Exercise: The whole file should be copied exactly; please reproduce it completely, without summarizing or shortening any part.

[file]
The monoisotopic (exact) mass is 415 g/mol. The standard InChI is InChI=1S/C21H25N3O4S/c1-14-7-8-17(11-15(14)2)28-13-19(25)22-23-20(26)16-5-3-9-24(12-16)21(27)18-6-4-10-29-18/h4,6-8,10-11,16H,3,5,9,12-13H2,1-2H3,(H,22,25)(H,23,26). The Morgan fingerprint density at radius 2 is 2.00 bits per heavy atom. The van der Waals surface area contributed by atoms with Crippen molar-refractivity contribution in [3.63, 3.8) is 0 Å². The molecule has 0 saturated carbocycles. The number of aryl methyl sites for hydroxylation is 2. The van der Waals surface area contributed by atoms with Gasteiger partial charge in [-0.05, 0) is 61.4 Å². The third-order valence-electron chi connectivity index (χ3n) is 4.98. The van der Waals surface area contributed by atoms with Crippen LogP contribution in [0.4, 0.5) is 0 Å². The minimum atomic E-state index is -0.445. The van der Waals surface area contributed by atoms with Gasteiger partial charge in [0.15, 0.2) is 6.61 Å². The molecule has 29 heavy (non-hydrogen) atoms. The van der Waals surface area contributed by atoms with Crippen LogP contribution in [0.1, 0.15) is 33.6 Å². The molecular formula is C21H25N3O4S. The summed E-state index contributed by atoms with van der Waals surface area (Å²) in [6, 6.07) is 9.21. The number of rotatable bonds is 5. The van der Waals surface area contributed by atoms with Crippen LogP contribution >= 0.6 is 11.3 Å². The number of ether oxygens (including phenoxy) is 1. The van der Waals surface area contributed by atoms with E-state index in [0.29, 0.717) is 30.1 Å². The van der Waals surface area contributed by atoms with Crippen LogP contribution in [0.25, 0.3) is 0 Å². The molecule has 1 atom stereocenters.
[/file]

The monoisotopic (exact) mass is 415 g/mol. The standard InChI is InChI=1S/C21H25N3O4S/c1-14-7-8-17(11-15(14)2)28-13-19(25)22-23-20(26)16-5-3-9-24(12-16)21(27)18-6-4-10-29-18/h4,6-8,10-11,16H,3,5,9,12-13H2,1-2H3,(H,22,25)(H,23,26). The Morgan fingerprint density at radius 2 is 2.00 bits per heavy atom. The van der Waals surface area contributed by atoms with Crippen molar-refractivity contribution in [3.63, 3.8) is 0 Å². The molecule has 0 saturated carbocycles. The number of aryl methyl sites for hydroxylation is 2. The van der Waals surface area contributed by atoms with Gasteiger partial charge in [-0.05, 0) is 61.4 Å². The third-order valence-electron chi connectivity index (χ3n) is 4.98. The van der Waals surface area contributed by atoms with Crippen LogP contribution in [0.4, 0.5) is 0 Å². The minimum atomic E-state index is -0.445. The van der Waals surface area contributed by atoms with Gasteiger partial charge in [0.15, 0.2) is 6.61 Å². The molecule has 29 heavy (non-hydrogen) atoms. The van der Waals surface area contributed by atoms with Crippen LogP contribution in [0.1, 0.15) is 33.6 Å². The molecular formula is C21H25N3O4S. The summed E-state index contributed by atoms with van der Waals surface area (Å²) in [6, 6.07) is 9.21. The number of rotatable bonds is 5. The van der Waals surface area contributed by atoms with Crippen LogP contribution >= 0.6 is 11.3 Å². The number of ether oxygens (including phenoxy) is 1. The van der Waals surface area contributed by atoms with E-state index in [0.29, 0.717) is 30.1 Å². The van der Waals surface area contributed by atoms with Crippen LogP contribution in [0.25, 0.3) is 0 Å². The molecule has 1 atom stereocenters.